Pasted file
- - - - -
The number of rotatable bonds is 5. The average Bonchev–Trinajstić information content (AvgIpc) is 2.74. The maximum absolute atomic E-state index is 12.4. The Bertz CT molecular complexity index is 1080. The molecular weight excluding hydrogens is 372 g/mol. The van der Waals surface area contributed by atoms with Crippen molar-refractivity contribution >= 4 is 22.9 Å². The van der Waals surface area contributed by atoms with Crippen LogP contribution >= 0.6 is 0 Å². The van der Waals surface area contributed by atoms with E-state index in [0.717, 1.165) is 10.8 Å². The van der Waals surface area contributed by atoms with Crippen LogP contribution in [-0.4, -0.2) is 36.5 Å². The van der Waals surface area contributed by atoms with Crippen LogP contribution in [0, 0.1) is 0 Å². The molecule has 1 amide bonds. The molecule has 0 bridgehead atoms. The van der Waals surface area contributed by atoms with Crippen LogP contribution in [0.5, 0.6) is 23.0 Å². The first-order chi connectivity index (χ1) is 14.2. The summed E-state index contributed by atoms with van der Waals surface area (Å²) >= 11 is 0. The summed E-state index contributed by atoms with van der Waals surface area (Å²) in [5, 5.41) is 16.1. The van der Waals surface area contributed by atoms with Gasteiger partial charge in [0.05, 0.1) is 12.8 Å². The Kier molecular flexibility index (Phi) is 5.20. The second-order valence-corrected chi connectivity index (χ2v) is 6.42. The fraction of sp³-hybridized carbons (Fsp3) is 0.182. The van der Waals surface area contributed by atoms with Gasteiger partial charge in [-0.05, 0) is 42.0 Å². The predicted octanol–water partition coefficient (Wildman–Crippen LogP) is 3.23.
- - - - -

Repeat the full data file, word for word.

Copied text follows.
The number of rotatable bonds is 5. The average Bonchev–Trinajstić information content (AvgIpc) is 2.74. The maximum absolute atomic E-state index is 12.4. The Bertz CT molecular complexity index is 1080. The molecular weight excluding hydrogens is 372 g/mol. The van der Waals surface area contributed by atoms with Crippen molar-refractivity contribution >= 4 is 22.9 Å². The van der Waals surface area contributed by atoms with Crippen LogP contribution >= 0.6 is 0 Å². The van der Waals surface area contributed by atoms with E-state index in [0.717, 1.165) is 10.8 Å². The van der Waals surface area contributed by atoms with Crippen LogP contribution in [-0.4, -0.2) is 36.5 Å². The van der Waals surface area contributed by atoms with Crippen LogP contribution in [0, 0.1) is 0 Å². The molecule has 1 amide bonds. The molecule has 0 bridgehead atoms. The van der Waals surface area contributed by atoms with Crippen LogP contribution in [0.5, 0.6) is 23.0 Å². The first-order chi connectivity index (χ1) is 14.2. The summed E-state index contributed by atoms with van der Waals surface area (Å²) >= 11 is 0. The summed E-state index contributed by atoms with van der Waals surface area (Å²) in [5, 5.41) is 16.1. The van der Waals surface area contributed by atoms with Gasteiger partial charge in [0.05, 0.1) is 12.8 Å². The Kier molecular flexibility index (Phi) is 5.20. The second-order valence-corrected chi connectivity index (χ2v) is 6.42. The fraction of sp³-hybridized carbons (Fsp3) is 0.182. The van der Waals surface area contributed by atoms with Gasteiger partial charge in [-0.05, 0) is 42.0 Å². The predicted octanol–water partition coefficient (Wildman–Crippen LogP) is 3.23.